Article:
I realized I wanted to touch him, just to see what would happen, but that wasn’t a surprise.  Getting a reaction out of Nero Wolfe is not only a job, it’s become one of my life’s hobbies, and now he was being provocative in a whole new way.  It may also be noted that I’d been dragged away from my evening’s entertainment before I’d have chosen to leave, and part of me felt he owed me for that.  The great detective saw something in my eyes.  In a gesture I’d never seen from him before, he ran two fingertips across his lips.

I said, my voice rough, “You can relax.  Have I given you reason to think I’ve gone stupid?  I know when we’re walking along the edge of a cliff, thank you.”  For once, I was sore but not at him.  I simply wasn’t crazy about the joke that life had played on us both for the last couple of decades.

Again, he could have dropped it, but he was too conceited for that.  “You are correct in one respect, Archie.  I did not want to know.  I had no intention of losing your talents and capacities merely in order to safeguard myself against worry, and the only request that one needs never worry about making is an impossible request.”

“Oh.  Is that so?  Well, start worrying, sir.”   I turned my head.  “I have been informed this side is my good profile.”

It hung in the balance until the folds of his cheeks pulled back in what he took to be a smile.  “I would beg to disagree.”  His tone was polite but firm.  He’d remembered in time that he’d already fired me and was determined to show he was no more vulnerable than the next man.  Too bad for him that, according to Kinsey, he had to do better than the next two men to beat the odds.

I turned my head to face the other direction, and then used the smile I reserve for cutting in on a dance floor.

His eyes narrowed.  “Stop that.”

Good enough.  I let the smile widen into a grin.

“There is no need to drive the nail home with a sledgehammer.  I take your point.  I will cease trying to dictate your choices in such matters, even when they involve extreme improbabilities.”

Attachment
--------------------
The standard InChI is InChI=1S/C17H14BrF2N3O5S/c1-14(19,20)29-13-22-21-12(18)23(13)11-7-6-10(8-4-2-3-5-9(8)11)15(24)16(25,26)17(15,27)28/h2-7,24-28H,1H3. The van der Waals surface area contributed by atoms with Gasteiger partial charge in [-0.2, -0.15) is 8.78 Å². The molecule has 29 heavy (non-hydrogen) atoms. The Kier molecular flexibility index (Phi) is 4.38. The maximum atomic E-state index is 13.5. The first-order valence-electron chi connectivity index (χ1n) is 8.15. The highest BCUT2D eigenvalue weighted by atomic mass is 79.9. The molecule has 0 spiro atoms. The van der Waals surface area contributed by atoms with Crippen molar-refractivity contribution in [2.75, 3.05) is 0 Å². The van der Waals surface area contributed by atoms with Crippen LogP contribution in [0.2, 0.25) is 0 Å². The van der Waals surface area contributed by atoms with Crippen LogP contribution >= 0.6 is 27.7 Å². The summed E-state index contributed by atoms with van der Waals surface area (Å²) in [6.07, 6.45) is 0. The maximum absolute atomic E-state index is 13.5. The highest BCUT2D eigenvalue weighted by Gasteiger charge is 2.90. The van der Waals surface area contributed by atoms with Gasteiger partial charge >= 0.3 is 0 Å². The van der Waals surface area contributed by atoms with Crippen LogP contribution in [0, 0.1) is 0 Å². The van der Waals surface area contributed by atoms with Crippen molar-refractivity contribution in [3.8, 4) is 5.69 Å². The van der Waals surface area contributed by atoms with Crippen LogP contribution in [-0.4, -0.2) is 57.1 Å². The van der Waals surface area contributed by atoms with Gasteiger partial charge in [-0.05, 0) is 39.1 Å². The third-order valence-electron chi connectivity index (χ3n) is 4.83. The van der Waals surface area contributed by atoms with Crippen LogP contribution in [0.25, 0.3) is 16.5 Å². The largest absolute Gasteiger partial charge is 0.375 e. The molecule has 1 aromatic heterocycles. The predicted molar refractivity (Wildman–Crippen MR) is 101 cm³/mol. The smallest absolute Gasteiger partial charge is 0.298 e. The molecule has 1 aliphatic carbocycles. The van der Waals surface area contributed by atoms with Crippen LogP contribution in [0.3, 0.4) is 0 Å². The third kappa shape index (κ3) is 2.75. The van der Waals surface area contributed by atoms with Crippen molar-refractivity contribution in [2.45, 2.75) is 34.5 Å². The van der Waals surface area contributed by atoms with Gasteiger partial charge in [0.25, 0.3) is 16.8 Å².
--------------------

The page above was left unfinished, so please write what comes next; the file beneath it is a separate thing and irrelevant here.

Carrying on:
That was a satisfactory end to the conversation and I could have left it there.  I didn’t.  “Am I still fired?”

“No, confound you.  Are you returning?”

“As of eight o’clock tomorrow morning, I guess I am.  However, we still have one issue to get straight.”  I could have used another shot of rye, but my tongue was busy proving I’d had enough already.  “If and when I take a bullet, don’t grandstand like you did with Marko.”

Wolfe snorted, but his tone was polite when he said, “Very well.  I can not speak to all conceivable circumstances, but I will take the least desperate option.  Will that suffice you?”

I thought it over.  “Yeah.”

“Then, I place the same onus upon you.”

“Okay, that’s fair.”

He extended his hand and mine met it.  We shook.  I didn’t want to let go but I did.  His hand didn’t exactly spring away from mine, a fact which I report without comment. 

Maybe I should have needed a while to get adjusted but I didn’t.  The scenery seemed to have shifted between the acts.  “For the sake of information, I don’t push my way into other people’s beds.  Most times, I let my friends ask.”

“Indeed.”  He made it neutral, but his restraint was showing.  I understood.  I have to admit, on the rare occasions we are forced to it, because of the tension, these sorts of discussions tend to end in words.  But, since this one had started with words, there was no place left to go.  Except one.

Wolfe’s gaze shifted to the applewood, which he surveyed without favor.  “It is late and I do not trust these analgesics to perform their proper role for long.”  He looked back at me.  I didn’t work for him, so he made it a request.  “Archie, will you take me up to my bedroom?”

“Yes, sir.”  What the hell.  After all, he had asked.